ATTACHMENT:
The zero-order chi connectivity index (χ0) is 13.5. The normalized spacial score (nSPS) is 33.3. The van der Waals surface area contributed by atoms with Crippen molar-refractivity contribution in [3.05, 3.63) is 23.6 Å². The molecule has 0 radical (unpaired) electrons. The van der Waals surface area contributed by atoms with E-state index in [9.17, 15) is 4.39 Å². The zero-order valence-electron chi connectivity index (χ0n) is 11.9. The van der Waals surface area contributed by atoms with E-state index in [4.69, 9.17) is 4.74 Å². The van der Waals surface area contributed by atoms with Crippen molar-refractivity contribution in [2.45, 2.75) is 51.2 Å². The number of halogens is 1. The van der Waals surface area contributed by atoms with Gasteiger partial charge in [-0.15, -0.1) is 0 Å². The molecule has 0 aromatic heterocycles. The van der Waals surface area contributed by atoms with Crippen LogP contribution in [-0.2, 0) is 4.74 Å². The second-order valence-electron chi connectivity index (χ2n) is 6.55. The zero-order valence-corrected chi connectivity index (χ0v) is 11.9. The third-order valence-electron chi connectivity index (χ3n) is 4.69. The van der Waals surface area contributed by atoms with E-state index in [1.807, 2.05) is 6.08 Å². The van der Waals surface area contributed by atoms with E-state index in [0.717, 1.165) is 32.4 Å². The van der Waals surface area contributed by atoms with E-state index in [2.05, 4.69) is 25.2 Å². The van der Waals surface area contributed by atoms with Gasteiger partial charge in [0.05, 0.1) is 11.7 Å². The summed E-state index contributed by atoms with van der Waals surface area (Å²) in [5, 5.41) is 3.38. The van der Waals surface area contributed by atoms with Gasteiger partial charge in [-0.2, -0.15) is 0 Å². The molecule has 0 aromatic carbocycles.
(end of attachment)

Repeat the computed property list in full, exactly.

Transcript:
The zero-order chi connectivity index (χ0) is 13.5. The normalized spacial score (nSPS) is 33.3. The van der Waals surface area contributed by atoms with Crippen molar-refractivity contribution in [3.05, 3.63) is 23.6 Å². The molecule has 0 radical (unpaired) electrons. The van der Waals surface area contributed by atoms with E-state index in [9.17, 15) is 4.39 Å². The zero-order valence-electron chi connectivity index (χ0n) is 11.9. The van der Waals surface area contributed by atoms with E-state index in [4.69, 9.17) is 4.74 Å². The van der Waals surface area contributed by atoms with Crippen molar-refractivity contribution in [2.45, 2.75) is 51.2 Å². The number of halogens is 1. The van der Waals surface area contributed by atoms with Gasteiger partial charge in [-0.15, -0.1) is 0 Å². The molecule has 0 aromatic heterocycles. The van der Waals surface area contributed by atoms with Crippen LogP contribution in [-0.2, 0) is 4.74 Å². The second-order valence-electron chi connectivity index (χ2n) is 6.55. The zero-order valence-corrected chi connectivity index (χ0v) is 11.9. The third-order valence-electron chi connectivity index (χ3n) is 4.69. The van der Waals surface area contributed by atoms with E-state index in [1.807, 2.05) is 6.08 Å². The van der Waals surface area contributed by atoms with E-state index in [0.717, 1.165) is 32.4 Å². The van der Waals surface area contributed by atoms with E-state index in [2.05, 4.69) is 25.2 Å². The van der Waals surface area contributed by atoms with Gasteiger partial charge in [0.05, 0.1) is 11.7 Å². The summed E-state index contributed by atoms with van der Waals surface area (Å²) in [5, 5.41) is 3.38. The van der Waals surface area contributed by atoms with Gasteiger partial charge in [-0.2, -0.15) is 0 Å². The molecule has 0 aromatic carbocycles.